Blessed Charles of Austria taking the Coronation Oath as King of Hungary; notice the slightly off-center cross on the top of the Crown of St. Stephen.
In light of the recent inauguration, it is worth pondering the practice of taking the oath of office. Certainly an oath is a solemn act, in which an individual traditionally calls upon Almighty God to witness to the truth of one's promise to act in a certain way. (Cf., Old Catholic Encyclopedia: Oaths) In the case of an oath of office, the new office-holder solemnly promises or affirms that he will act in a proscribed manner or refrain from certain acts in office.
For the purposes of this post, I will note an example of three different manners of oaths of office, a secular Republican office, a secular office in a Monarchy, and an Ecclesiastical office.
In the United States of America, we are rather familiar with the Federal Oath of Office that is said by officials or employees of the Federal Government:
"I, [name], do solemnly swear (or affirm) that I will support and defend the Constitution of the United States against all enemies, foreign and domestic; that I will bear true faith and allegiance to the same; that I take this obligation freely, without any mental reservation or purpose of evasion; and that I will well and faithfully discharge the duties of the office on which I am about to enter. So help me God.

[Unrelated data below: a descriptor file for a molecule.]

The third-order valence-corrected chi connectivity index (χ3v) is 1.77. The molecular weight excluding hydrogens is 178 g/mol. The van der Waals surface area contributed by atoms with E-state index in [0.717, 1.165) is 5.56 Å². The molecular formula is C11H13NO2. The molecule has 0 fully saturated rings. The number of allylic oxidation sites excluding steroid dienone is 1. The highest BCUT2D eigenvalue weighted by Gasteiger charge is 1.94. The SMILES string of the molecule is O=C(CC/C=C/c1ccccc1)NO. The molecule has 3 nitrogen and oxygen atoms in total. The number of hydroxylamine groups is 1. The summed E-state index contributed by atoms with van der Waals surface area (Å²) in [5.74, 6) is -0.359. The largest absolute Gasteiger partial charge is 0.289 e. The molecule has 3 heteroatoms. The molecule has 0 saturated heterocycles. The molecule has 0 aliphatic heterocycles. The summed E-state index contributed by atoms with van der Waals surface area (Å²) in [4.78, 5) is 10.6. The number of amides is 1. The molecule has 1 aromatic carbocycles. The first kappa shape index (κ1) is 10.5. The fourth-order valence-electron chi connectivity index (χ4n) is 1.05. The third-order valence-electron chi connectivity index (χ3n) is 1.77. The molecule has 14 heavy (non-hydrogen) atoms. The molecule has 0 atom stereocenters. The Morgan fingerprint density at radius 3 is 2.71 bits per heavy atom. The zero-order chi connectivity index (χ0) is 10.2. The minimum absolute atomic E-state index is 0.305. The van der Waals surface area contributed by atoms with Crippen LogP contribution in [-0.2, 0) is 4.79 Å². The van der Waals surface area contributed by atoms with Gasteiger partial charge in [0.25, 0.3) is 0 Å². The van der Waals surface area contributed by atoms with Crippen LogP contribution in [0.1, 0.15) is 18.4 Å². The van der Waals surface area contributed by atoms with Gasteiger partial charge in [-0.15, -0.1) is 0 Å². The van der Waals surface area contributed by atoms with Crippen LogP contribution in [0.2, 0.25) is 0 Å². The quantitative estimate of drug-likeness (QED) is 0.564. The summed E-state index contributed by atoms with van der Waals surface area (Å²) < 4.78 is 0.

5 U.S.C. §3331"[cf., http://archive.opm.gov/constitution_initiative/oath.asp]
This oath had been motified in the midst of the American Civil War ("enemies foreign and domestic," and originally also included a promise that one had not aided or supported an cause contrary to that of the Constitutional government of the United States. This second half, promising a future course of action without mention of the past, has survived the decades since that conflict.
Here is a clip of President Ronald Reagan taking the Oath of Office in 1981:
Oaths of office in the various states of the Union are slightly different. Take this example of the oath of office in the Commonwealth of Virginia:
"I do solemnly swear (or affirm) that I will support the Constitution of the
United States, and the Constitution of the Commonwealth of Virginia, and that
I will faithfully and impartially discharge all the duties incumbent upon me
as .......... according to the best of my ability, (so help me God)."
Here is a clip of the current Governor of Virginia, his excellency, Robert McDonnell, taking the oath of office in Richmond, Virginia (at about 4:55), after Ken Cuccinelli taking his oath as Attorney General, and William Bolling as Lieutenant Governor:
In a monarchy, of course, there are several different manners of oaths, far more ancient in form than those of our modern Republics, the most famous being the actual coronation oath of the monarch themselves. Here is the formula used by Queen Elizabeth II upon her coronation:
"The Queen having returned to her Chair, (her Majesty having already on Tuesday, the
4th day of November, 1952, in the presence of the two Houses of Parliament, made
and signed the Declaration prescribed by Act of Parliament), the Archbishop standing
before her shall administer the Coronation Oath, first asking the Queen,
Madam, is your Majesty willing to take the Oath?
And the Queen answering,
I am willing.
The Archbishop shall minister these questions; and the Queen, having a book in her
hands, shall answer each question severally as follows:
Archbishop. Will you solemnly promise and swear to govern the Peoples of the United